Restoration work for a negative broken into two or more pieces can be carried out in a few hours. But for the more complex cases, the worst being when the gelatin on the negatives seem to split and curl up like dried leaves, are much more demanding. Martina Fornůsková says the type of damage falls into three main categories.
“The first case is when the negative is broken, but just perhaps in two or three pieces. After that there are the cases where they are smashed and just slivers of glass. And the last, and most difficult to repair, are negatives where the emulsion is coming away. But we cannot really say that this is down to degradation. It is really a more basic problem to do with the initial production. When these gelatin negatives were produced the glass had to be prepared. A chemical product was put on the glass so that the gelatin stuck. But when this product was put on badly we find the gelatin now comes off. But we can’t say it is down to moisture in the air or the temperature. It was a fundamental problem.”
The solution for these cases where the gelatin peels away is painstakingly replacing them on special non-acidic paper mounts and, when the work is finished, putting them back in so-called glass sandwiches.
Martina Fornůsková works part time on restoration work at Langhans photographic gallery and points out that the type of work she is doing is specialized and quite rare. Cleaning and restoring old photographs seems to have much in common with the process for old paintings, it is painstaking and care needs to be taken that chemical contamination or other damage does not take place.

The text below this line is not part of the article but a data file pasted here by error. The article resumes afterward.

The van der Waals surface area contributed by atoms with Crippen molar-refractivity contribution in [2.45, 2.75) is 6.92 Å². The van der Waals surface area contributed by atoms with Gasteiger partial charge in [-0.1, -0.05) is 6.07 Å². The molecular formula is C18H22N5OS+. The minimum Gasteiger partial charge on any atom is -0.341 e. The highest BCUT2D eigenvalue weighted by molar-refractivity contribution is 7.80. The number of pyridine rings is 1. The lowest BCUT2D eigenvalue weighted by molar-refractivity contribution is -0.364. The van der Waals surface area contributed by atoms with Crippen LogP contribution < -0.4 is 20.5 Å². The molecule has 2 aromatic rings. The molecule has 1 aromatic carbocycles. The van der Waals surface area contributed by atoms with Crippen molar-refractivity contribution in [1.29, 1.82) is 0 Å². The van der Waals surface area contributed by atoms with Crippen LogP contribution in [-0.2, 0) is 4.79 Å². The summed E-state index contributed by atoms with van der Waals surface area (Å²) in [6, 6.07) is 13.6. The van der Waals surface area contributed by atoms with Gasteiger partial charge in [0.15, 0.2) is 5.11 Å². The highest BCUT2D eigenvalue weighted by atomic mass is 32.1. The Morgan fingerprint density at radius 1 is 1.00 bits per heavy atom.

“In the Czech Republic we don’t really have photographic restorers. It is very rare. I must say that there is only one that is competent but it should be said that he is the best in the whole of Europe. He is really precise, really talented and all the work he does is really impeccable. He is my teacher, František Sysel.”
The first major exhibition of the rediscovered photos took place at Prague’s Rudolfinum in 2000. This has been followed by smaller thematic exhibitions at the gallery itself. Most of the portraits can also be seen online at the gallery’s web site. As negatives are restored and detective work fleshes out who are the subjects of some of the photos, more thematic exhibitions will follow. Iva Poláková again:
“Gradually, we will allow the public to see all of the negatives. There will be thematic exhibitions which, for example, have already featured musicians and actors. A new exhibition features politicians that have not been put on show before. The plan is to restore and clean all of the negatives, everything will be scanned and put in storage and opened up to the public through exhibitions and publications.”
The restoration and detective work is set to continue well into this decade with digitalisation of the negatives another step in the ongoing process.